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22nd April 2013:
Open Letter to Lord Attlee from Aerotoxic Association
16th April 2013:
Contaminated Cabin Air (German) by Tim van Beveren)
29th June 2011:
Airsense Analytics oil fume detector
A Dismal Ending
The day had arrived to head home. After a glorious month in Europe and the Mediterranean I reluctantly packed my bags and boarded the shuttle to the Venice airport. I can’t say I enjoy flying as over the years the seating has become cramped and the wait time lengthy. Passengers wiggle into their narrow seats, ducking the overhead; it becomes a test of endurance on long flights. This was my first flight with Lufthsansa, however, air travel is not new to me; currently I write a newspaper travel column. I have disabilities and thus see the world via cruise ships and their shore excursions. Hopefully my column gives others with disabilities inspiration to travel. The leg from Venice to Frankfurt was average. Changing planes to an A330-300 airbus I noted the plane seemed fairly new. My seat, unfortunately, was way back in the rear, 43D; a challenge with disabilities. The plane was quite full except for an occasional seat and the seat next to me. I gathered two pillows and prepared for a long nap. I awoke for beverages and then to an announcement stating we were going to be 45 minutes early for our Detroit arrival. Well, that made me smile! Back to sleep again and this time I awoke to preparation for landing. I rounded up my shoes, put the pillows in the empty seat next to me and searched my purse for a lipstick tube. Once on the ground an announcement was made that Detroit had no open gates for us and we would have to wait 15 minutes. I thought no problem, we are still early.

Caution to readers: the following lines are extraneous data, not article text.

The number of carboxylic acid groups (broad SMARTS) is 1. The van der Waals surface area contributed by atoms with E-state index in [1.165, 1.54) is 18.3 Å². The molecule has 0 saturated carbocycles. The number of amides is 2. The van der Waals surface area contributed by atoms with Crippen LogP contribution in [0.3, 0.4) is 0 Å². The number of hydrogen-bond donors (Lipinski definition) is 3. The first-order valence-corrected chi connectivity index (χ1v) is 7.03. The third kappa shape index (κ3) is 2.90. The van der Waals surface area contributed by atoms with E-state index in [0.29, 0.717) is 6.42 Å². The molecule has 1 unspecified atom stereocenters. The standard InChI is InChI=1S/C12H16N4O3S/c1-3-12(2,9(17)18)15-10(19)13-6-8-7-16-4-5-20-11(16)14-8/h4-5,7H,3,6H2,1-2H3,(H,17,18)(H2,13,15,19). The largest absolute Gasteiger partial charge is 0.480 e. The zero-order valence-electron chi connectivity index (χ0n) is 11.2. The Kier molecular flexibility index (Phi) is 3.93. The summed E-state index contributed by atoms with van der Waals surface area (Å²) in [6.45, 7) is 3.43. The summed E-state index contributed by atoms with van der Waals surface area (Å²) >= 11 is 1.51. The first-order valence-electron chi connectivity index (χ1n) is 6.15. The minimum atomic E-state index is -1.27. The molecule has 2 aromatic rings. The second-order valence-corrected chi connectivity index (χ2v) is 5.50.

At some point, not too long into the 15 minutes, fumes poured into the cabin; potent, engine smelling fumes. My eyes, nose and throat became dry, parched. I have never experienced any thing like this before; I had difficulty swallowing. Soon my lungs took on the same dryness. It became painful. Several times I attempted to adjust the over head air knob but it would not move. No crew was in sight and repeatedly announcements were made to stay in our seat. I cupped my hands over my nose and mouth. Still the fumes were sharp and painful. Passengers started to cough. A baby cried constantly. I pickup the pillow and placed the pillowcase over my face. Another announcement was made that it would be another 10 minutes before a gate was open. My tongue was sticking to my cheek. It seems my thinking had gotten a bit fuzzy by then. All I recall from that point is finally gathering my laptop from the overhead, noting the people behind me were not standing up, and following passengers to deplane. I recall I was quite a distance behind the people in front of me; I must have been slow. I noted surprisingly that as I move forward in the plane the fumes dissipated and the crew were saying ‘goodbye’ as if nothing had happened.